US 5415613 A
A non-releasable mechanical join useful for permanent joins of plastics material cartons is formed by a row of a plurality of engagement tabs interlocked in a complementary row of slots. The engagement tabs have heads able to passthrough the slots in one direction but unable to return in the other direction. The tab heads may be formed as arrowheads, the barbs of which act against edges of the slots to disallow withdrawal. Suitably, the leading edges of the slots ar convexly arcuate towards the approaching arrowheads. This may help to provide secure engagement. The greater the number oftabs and slots, the greater may be be the permanence of the join.
1. Apparatus for forming a mechanical join between first and second plastics material panels at 90 degrees one to the other,
the first panel having a first edge and a first margin bordering said first edge, a plurality of aligned, spaced apart slots being provided in the margin parallel to the first free edge;
the second panel having an second edge and having a similar plurality of tabs projecting from the second edge;
each tab having a neck portion and a tab head,
each tab head having a leading insertion tip having a width less than the length of a respective slot,
each tab head having a trailing non-return edge having a length greater than the length of the respective slot;
the apparatus comprising;
means to locate the first margin in a pre-chosen position;
means to hold the first margin in said pre-chosen position;
means to locate the second panel at 90 degrees to the first panel;
means to make a bend between the second margin and the second panel whereby the second margin is bent at generally 90 degrees towards the first margin;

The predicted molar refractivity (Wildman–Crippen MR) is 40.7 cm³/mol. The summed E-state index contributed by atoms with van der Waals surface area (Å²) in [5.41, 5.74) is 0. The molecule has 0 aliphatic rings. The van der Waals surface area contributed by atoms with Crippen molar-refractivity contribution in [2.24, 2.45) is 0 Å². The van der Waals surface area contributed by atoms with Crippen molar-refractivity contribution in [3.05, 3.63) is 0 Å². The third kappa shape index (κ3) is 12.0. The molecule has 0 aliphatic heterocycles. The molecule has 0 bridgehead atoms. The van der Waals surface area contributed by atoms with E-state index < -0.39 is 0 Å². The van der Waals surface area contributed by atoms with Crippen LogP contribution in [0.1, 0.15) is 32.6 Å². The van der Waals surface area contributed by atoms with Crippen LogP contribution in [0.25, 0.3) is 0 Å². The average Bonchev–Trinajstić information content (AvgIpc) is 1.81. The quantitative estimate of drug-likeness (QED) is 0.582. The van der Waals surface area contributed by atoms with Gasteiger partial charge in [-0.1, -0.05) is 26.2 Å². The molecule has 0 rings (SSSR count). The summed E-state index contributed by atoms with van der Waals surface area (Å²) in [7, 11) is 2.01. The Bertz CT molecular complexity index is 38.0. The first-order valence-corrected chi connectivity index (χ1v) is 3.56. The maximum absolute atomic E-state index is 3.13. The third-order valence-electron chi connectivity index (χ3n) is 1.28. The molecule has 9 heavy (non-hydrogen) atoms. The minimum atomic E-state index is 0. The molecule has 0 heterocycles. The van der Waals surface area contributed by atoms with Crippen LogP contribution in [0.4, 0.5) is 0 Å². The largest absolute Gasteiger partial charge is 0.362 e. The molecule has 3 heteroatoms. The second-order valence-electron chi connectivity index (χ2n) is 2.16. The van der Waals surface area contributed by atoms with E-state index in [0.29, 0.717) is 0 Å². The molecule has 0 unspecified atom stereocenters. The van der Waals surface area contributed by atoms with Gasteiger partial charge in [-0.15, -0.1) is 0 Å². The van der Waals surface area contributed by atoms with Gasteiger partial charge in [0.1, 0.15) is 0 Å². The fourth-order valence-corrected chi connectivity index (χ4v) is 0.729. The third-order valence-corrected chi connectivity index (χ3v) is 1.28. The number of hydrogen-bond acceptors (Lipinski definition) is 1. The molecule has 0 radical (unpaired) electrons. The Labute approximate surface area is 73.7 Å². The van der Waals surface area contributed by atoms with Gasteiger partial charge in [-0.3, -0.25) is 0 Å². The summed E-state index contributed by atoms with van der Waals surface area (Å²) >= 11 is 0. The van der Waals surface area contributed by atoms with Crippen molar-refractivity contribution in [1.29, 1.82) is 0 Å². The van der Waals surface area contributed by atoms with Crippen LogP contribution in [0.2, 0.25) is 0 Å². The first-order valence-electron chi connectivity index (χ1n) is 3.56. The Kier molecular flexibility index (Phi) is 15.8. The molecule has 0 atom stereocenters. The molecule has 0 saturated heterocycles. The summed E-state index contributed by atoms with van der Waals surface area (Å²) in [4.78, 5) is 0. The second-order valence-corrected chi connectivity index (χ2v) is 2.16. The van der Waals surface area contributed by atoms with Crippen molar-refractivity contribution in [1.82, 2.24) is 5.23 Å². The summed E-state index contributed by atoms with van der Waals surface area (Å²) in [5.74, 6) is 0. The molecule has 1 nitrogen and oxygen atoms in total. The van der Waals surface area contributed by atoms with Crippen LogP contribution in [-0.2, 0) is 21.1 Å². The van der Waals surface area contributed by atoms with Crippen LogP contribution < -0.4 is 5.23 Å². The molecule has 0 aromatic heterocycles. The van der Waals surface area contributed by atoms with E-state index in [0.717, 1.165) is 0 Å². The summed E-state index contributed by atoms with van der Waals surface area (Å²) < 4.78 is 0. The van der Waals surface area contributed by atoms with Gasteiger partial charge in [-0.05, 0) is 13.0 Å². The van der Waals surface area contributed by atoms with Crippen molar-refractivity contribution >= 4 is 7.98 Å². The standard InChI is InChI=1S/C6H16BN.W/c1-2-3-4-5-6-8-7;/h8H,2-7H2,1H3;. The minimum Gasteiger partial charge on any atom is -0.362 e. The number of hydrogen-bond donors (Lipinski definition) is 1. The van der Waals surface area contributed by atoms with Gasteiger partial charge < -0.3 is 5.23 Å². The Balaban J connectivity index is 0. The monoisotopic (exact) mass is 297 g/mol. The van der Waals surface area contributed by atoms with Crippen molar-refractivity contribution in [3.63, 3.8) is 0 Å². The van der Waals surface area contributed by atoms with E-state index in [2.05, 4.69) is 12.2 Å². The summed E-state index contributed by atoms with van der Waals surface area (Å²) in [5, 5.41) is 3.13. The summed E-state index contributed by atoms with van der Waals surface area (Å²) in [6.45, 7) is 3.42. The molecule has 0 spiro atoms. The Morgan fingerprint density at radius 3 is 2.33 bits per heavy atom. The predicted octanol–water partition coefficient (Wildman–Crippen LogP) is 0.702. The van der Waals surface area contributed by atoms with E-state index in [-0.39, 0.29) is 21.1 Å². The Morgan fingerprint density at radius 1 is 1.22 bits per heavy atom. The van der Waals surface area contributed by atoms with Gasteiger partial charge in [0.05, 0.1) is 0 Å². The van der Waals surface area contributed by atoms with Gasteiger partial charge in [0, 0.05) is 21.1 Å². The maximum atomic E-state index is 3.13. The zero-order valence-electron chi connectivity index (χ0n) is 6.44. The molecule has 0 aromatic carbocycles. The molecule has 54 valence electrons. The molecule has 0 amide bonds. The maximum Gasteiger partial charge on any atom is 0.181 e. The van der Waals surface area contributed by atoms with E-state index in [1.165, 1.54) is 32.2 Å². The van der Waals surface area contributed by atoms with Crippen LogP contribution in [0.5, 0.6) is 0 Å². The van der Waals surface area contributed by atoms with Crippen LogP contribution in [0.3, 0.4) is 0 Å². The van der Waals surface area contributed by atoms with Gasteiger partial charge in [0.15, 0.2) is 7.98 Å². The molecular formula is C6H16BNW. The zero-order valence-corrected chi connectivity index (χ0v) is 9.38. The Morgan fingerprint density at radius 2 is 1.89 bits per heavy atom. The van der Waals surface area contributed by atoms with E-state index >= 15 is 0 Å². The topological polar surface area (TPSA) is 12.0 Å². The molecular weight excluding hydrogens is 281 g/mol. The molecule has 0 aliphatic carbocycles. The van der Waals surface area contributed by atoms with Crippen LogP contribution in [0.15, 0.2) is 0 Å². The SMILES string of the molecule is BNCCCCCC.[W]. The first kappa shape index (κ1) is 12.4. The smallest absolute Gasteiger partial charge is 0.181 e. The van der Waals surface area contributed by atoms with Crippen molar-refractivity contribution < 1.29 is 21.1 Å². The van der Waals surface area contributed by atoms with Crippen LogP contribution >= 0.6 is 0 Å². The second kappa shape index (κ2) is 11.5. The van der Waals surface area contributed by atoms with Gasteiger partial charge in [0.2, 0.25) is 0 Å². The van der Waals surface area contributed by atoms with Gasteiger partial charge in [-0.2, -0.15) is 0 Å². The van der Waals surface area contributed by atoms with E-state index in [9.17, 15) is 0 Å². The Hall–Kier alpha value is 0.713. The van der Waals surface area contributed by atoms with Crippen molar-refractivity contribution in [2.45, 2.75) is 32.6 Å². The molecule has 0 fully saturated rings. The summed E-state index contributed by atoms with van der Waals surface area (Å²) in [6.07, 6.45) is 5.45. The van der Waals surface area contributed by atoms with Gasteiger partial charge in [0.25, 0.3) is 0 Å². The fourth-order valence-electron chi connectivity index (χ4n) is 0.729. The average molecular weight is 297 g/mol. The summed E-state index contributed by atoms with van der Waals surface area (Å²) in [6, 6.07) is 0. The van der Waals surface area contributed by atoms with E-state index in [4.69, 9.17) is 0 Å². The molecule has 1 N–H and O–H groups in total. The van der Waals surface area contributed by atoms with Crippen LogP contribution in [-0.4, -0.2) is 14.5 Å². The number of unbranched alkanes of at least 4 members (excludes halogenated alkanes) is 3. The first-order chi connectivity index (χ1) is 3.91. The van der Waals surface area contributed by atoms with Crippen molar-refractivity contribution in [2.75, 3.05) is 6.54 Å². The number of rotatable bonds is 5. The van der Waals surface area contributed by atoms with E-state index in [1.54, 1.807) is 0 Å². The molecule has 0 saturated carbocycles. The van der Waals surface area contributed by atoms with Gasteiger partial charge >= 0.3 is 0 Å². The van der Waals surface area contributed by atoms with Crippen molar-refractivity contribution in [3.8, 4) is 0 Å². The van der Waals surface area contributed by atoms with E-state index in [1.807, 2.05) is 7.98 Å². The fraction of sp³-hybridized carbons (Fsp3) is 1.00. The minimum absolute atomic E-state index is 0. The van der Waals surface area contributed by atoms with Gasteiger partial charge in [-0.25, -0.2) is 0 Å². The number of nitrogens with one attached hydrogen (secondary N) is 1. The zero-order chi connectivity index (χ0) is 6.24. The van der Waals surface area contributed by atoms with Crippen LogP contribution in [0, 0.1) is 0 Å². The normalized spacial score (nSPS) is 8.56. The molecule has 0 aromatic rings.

means to locate the second panel and the second margin into a position such that the insertion tips of the tabs of the second margin at generally 90 degrees to the first margin overlie a first edge of a respective slot and fall short of a second edge of the respective slot;
means to depress the insertion tips and the respective first edges of the respective slots; and
means to advance the insertion tips and the non-return edges through the slots.
2. Apparatus as claimed in claim 1 in which the first edge of each slot is arcuate.
3. Apparatus as claimed in claim 1 in which the second edge of each slot is straight.
4. Apparatus as claimed in claim 2 in which the arcuate edge is convex towards the first edge of the first panel.
5. Apparatus as claimed in claim 1 in which the means to locate the first margin comprises spring biassed locating pins, reciprocally movable into a locating position in which the locating pins engage the slots, and a retracted position.